5 reasons to add this income investment to your portfolio
From Peter Churchouse, Editor, The Churchouse Letter:
I’ve been investing in real estate for a very long time… from the home I live in, to property companies, to physical real estate.
But some of my favorite real estate investments are real estate investment trusts (REITs).
REITs were created back in 1960 to allow everyday investors to earn income on large real estate portfolios.
Today, I’ll explain why you should take advantage of them…
A REIT is a company that owns a portfolio of income-generating real estate. The types of properties vary hugely – they can be commercial, retail, residential, or industrial, and can even include hotels, hospitals, and forestry.
Today, I’m going to focus on REITs that own brick-and-mortar real estate – also known as equity REITs.
You should own equity REITs for lots of good reasons. But in particular, they help you do five key things…
1. Earn income.
By law, REITs have to pay out nearly all of their taxable income to shareholders in the form of dividends. While the percentage that must be paid out varies, it’s usually at least 90%.
These REIT dividends are all backed by rents. A REIT owns (and often manages) portfolios of underlying real estate. It collects the rent and pays out nearly all of that income to you.
In Asia-Pacific, some REITs pay 5%-7% or more in dividends. This is attractive in a world of persistently low interest rates.
2. Make tax-efficient investments.
When you invest in regular stocks, by the time you get that dividend cash into your brokerage account, it has been heavily taxed.
Dividend income from regular listed companies is taxed twice. Firstly, it is taxed at the company-earnings (or profits) level.
The second level is taxing the dividend itself, which, depending on your circumstances, can be up to 20%.
But REITs only get taxed at one level, depending on the REIT jurisdiction. Most of the time, this means that their income is tax exempt, so long as they pay a minimum of 90% of their profits to shareholders. In other markets, the dividends that investors receive are tax exempt, if the REIT has paid tax on its income.
Either way, this makes REITs much more efficient for us as investors… We only get taxed once.
3. Be a landlord without the stress.
I am a huge advocate for owning investment real estate. But between deadbeat tenants who cause damage or don’t pay rent, the costs of renovations and refurbishments, and midnight phone calls about clogged sinks… being a landlord has a lot of downsides.
REITs allow you to own a portfolio of rent-generating real estate – without having to deal with any of the aggravations that can accompany being an individual landlord. None of the tenants from your REIT portfolio will be calling you at 4 a.m. on a Sunday morning after a kitchen pipe has burst.
4. Own the best real estate.
As individuals, it’s unlikely any of us will ever be able to buy a prime downtown office building or a high-end mall in New York or Tokyo.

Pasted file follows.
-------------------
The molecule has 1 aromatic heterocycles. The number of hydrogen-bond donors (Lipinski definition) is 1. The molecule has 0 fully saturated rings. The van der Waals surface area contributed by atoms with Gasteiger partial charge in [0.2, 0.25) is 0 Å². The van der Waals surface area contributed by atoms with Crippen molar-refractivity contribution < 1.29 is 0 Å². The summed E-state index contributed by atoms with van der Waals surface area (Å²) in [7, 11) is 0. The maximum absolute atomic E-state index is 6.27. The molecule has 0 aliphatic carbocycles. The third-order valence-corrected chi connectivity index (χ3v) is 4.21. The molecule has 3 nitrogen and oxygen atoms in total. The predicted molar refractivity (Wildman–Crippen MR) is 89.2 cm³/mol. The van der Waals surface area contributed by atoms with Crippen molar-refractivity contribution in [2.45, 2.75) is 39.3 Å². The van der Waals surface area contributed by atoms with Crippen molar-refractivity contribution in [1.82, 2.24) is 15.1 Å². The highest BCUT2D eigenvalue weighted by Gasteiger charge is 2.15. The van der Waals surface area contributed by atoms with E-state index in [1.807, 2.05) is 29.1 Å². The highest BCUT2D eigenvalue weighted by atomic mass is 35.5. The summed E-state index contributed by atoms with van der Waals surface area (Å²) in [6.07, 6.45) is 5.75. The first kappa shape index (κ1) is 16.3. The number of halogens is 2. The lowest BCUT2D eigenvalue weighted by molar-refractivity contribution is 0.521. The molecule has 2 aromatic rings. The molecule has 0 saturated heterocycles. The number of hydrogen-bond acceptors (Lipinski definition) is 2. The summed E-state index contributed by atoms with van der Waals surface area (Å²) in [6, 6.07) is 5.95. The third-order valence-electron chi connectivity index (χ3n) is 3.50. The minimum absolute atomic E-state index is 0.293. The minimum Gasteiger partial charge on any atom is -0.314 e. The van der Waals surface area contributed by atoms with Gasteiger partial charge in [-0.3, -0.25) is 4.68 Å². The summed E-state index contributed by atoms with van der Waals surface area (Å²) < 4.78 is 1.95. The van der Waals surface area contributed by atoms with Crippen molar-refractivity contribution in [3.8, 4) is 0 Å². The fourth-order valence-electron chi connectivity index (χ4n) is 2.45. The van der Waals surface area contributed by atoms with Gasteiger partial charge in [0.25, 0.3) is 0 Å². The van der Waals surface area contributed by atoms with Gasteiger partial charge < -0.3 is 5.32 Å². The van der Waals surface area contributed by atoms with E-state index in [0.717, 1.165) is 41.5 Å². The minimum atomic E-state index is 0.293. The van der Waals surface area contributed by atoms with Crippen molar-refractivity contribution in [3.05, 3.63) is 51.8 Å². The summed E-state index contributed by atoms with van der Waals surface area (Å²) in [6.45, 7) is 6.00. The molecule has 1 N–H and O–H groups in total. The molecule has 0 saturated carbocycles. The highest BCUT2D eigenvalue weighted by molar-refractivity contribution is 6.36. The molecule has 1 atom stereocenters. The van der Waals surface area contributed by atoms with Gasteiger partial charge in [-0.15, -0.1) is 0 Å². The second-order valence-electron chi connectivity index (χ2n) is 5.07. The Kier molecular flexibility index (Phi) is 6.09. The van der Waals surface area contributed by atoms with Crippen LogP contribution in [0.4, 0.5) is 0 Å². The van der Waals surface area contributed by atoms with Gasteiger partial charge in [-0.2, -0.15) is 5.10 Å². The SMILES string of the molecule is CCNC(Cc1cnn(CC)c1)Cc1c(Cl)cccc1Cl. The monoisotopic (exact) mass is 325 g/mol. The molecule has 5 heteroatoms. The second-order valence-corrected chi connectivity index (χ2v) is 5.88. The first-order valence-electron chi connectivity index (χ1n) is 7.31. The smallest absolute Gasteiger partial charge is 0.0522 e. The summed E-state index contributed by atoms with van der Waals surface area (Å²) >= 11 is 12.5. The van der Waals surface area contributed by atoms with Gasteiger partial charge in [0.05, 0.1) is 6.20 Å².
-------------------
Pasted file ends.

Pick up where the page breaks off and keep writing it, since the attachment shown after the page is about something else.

But REITs allow us access to some incredible real estate that we’d otherwise have no chance of ever owning ourselves.
For example, if you do some research and come to the conclusion that you like the Singapore office market or the U.S. industrial market, you can take a position in these markets by buying a REIT. Because most REITs focus on one kind of real estate – and sometimes in one city – it gives investors the opportunity to take a position in that market for a small amount of money.
5. Add some predictability to your portfolio.
Rental income and property-management costs are relatively predictable over the short to medium term. That means as investors, our income outlook is stable… We don’t need to worry too much about earnings, unlike with our normal equities.
REITs also exhibit low beta. Beta measures volatility, or how much a particular security moves around in relation to the broader market.
For example, a stock with a beta of 1.0 indicates that the price moves in line with the market, up and down. If the beta is more than 1.0, it implies the stock moves more than that market (in both directions). And if the beta is less than 1.0, it means a stock moves with less volatility than the market.
REITs generally have a beta of less than 1.0.
This means that while REIT prices won’t move up as quickly as the market does, when the market corrects, REIT prices should also fall less than the market.
If you think of a risk spectrum, with bonds at one end and equities at the other, REITs occupy the middle ground. While a bond gives you a certainty of getting your capital back, it lacks capital growth. REITs allow you the opportunity to enjoy capital growth and dividend growth because real estate’s value and rents tend to increase over the longer term.
So if you’re looking for relatively high, predictable, stable income, backed by real assets, then REITs should be a part of your portfolio.
Crux note: If you’re looking to invest in real estate, REITs should definitely be on your radar. Peter believes real estate could be the No. 1 investment of the next decade… which is why he just put together a new special report that reveals some of his favorite REITs to own today. To find out how you can get access now – and get a copy of Peter’s new real estate book, Real Prosperity Through Real Estate – click here.